Let’s get this straight.  A glowing description of the place, including comments from a number of guests, can be readily found on the Airbnb website.  A guest admitted to a city inspector that he was staying for far less than the legally required 30 days. Yet nothing can be done, and neighbors continue to be tormented by noise, parking problems, and the other issues that people who move to single-family neighborhoods often seek to avoid.  If this strikes you as Kafkaesque, you aren’t alone. 

In the highly compacted Venice Canals area, which is a residential neighborhood as well as a tourist attraction, neighbors finally got so fed up with a house that had been turned into an Airbnb hotel that one of them surreptitiously booked the place and then tried to turn over the ensuing correspondence and paperwork to the city as proof that the law was being blatantly violated. 

What happened next?  Nothing. 

The city is currently debating a new ordinance to regulate these short term rentals, although getting revenue from property owners seems to be as much an impetus for the process as a desire to protect residential neighborhoods.  And while the ordinance does provide added protections, the looming question is whether or not the city has the means and the will to enforce what it ultimately puts on the books.

 

And it’s not just single family neighborhoods suffering these intrusions.  In Venice, which according to a recent survey has more Airbnb listings than any other LA community, entire apartment buildings have been turned into hotels without the niceties of permits and public hearings.  This has required the eviction of many long-term tenants in rent-controlled units, and the city’s inability and unwillingness to stop it makes the pronouncements of the mayor and city council members about the need for more affordable housing look at best like lip service.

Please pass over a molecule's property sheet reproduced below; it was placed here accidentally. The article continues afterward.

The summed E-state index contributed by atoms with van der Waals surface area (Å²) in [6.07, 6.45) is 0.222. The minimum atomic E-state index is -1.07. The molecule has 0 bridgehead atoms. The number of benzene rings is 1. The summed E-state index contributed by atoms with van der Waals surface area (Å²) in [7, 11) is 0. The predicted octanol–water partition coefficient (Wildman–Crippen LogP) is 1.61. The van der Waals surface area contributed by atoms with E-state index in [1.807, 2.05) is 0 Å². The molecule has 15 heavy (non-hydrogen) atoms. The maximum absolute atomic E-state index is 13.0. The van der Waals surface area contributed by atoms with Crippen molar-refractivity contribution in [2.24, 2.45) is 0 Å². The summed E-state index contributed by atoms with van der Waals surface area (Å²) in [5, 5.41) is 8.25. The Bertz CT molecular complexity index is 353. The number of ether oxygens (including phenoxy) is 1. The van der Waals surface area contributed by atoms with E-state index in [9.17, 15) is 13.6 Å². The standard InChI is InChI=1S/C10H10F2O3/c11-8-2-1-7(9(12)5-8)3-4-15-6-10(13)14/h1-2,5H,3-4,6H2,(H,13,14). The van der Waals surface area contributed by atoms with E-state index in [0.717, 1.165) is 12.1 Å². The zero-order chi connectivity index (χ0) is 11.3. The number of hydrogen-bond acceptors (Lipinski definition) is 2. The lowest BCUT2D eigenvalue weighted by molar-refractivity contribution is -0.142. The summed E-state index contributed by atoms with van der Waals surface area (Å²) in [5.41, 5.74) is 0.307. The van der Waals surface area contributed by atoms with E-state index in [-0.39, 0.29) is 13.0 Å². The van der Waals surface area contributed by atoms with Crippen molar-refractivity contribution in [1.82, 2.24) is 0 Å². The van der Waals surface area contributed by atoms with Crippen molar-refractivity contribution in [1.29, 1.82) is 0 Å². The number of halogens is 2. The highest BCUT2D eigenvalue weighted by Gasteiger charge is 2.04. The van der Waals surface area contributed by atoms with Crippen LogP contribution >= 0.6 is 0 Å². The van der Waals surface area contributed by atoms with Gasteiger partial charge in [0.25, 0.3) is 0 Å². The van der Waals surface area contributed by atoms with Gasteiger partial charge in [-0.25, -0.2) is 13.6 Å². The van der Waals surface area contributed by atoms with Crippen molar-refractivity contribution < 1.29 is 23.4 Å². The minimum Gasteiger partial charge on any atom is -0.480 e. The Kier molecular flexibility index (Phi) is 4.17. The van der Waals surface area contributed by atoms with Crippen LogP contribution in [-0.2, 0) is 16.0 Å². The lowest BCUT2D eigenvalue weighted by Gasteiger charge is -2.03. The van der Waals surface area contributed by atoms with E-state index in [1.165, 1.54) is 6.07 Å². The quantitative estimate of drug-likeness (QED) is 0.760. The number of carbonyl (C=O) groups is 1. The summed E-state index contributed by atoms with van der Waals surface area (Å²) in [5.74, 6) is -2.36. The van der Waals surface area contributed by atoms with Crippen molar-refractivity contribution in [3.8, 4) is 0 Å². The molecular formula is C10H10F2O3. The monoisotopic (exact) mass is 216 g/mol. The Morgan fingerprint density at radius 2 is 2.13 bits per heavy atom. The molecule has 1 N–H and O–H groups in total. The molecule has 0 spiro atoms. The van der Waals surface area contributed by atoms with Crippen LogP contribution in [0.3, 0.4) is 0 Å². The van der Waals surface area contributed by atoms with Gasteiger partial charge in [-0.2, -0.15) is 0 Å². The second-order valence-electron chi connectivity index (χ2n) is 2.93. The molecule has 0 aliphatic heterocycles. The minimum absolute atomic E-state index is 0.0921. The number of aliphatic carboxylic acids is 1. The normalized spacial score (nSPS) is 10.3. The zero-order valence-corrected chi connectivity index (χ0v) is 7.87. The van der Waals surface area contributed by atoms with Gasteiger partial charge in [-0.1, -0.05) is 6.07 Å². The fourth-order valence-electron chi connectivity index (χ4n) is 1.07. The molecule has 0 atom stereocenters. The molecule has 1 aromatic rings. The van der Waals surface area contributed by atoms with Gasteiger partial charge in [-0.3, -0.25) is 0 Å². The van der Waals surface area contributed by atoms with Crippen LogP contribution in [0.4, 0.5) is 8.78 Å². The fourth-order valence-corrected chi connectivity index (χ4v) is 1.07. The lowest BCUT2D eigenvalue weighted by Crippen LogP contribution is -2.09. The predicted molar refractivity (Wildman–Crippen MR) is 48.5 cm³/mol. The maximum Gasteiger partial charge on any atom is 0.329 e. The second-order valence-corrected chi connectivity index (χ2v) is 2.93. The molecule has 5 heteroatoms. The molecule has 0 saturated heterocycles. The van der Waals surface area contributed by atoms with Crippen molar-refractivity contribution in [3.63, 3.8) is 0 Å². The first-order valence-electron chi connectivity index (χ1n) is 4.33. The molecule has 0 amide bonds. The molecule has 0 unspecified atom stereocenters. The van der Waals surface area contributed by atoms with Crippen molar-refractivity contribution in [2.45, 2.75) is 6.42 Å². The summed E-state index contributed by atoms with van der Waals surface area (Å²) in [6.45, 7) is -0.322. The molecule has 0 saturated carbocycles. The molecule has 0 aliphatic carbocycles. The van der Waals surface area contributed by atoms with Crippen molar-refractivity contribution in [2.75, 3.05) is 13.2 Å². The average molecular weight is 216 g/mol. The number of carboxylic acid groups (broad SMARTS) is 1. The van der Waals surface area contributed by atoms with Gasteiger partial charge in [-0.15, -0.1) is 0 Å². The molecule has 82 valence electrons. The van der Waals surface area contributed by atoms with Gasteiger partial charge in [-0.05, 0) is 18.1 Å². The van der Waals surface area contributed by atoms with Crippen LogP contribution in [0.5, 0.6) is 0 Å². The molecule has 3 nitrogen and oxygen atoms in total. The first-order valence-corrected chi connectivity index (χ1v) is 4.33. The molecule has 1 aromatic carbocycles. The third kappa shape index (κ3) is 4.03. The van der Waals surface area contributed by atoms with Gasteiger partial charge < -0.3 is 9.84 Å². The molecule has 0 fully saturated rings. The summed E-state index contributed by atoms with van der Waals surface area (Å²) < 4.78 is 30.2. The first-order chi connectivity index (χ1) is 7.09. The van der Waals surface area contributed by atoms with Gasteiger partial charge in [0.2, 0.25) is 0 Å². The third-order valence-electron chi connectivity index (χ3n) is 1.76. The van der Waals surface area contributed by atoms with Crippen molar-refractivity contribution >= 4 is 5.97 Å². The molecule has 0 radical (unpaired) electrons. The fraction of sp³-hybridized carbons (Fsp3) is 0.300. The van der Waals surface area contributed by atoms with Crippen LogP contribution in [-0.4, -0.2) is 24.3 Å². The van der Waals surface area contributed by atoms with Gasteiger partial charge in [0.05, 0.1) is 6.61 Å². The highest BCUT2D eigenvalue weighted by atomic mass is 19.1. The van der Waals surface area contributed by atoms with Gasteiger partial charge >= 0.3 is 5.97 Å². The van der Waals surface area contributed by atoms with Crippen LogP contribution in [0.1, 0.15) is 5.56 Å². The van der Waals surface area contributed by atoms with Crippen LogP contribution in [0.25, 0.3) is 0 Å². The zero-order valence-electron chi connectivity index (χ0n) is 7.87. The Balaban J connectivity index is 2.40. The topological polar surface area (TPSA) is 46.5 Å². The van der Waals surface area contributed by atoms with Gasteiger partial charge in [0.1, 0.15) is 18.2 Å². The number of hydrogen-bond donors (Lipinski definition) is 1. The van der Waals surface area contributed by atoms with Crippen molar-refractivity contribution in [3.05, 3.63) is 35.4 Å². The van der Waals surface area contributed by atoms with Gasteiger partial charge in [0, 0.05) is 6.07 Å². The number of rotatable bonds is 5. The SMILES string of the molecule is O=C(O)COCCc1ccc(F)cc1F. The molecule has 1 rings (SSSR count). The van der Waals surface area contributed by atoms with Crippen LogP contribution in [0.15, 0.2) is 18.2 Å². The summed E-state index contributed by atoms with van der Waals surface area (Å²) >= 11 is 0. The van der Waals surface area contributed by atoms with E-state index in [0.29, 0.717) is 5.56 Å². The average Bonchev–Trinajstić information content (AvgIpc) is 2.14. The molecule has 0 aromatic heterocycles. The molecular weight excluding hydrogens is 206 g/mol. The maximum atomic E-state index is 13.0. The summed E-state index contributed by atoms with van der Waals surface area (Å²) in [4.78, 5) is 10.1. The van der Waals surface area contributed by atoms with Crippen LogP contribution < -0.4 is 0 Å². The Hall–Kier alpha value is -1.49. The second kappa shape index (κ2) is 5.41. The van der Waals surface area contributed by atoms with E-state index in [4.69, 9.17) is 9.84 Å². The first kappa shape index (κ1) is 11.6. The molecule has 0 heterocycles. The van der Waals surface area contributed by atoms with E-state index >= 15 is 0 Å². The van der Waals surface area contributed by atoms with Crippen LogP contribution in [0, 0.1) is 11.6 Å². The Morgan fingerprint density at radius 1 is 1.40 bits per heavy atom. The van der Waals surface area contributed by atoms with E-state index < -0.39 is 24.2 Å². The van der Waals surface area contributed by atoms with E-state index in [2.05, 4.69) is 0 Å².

Years ago, I appeared before the old Board of Zoning Appeals at a hearing on the legalization of a bootleg garage apartment across the street from my home.  The zoning administrator had proposed a condition requiring the apartment’s occupant to be a member of the property owner’s immediate family, which I didn’t oppose in theory, but when it was my turn to speak I questioned whether this restriction could be enforced.

 

The board president’s terse response was that enforcement wasn’t part of their considerations, and the unit was approved with the ZA’s condition.  Several weeks later I saw an “Apartment For Rent” sign on the front lawn of the property, which I photographed and mailed to the building department. I heard nothing in response and because I was busy with other matters, I didn’t pursue it.  I only know that from time to time the For Rent sign would reappear and new faces could be seen coming and going from the place.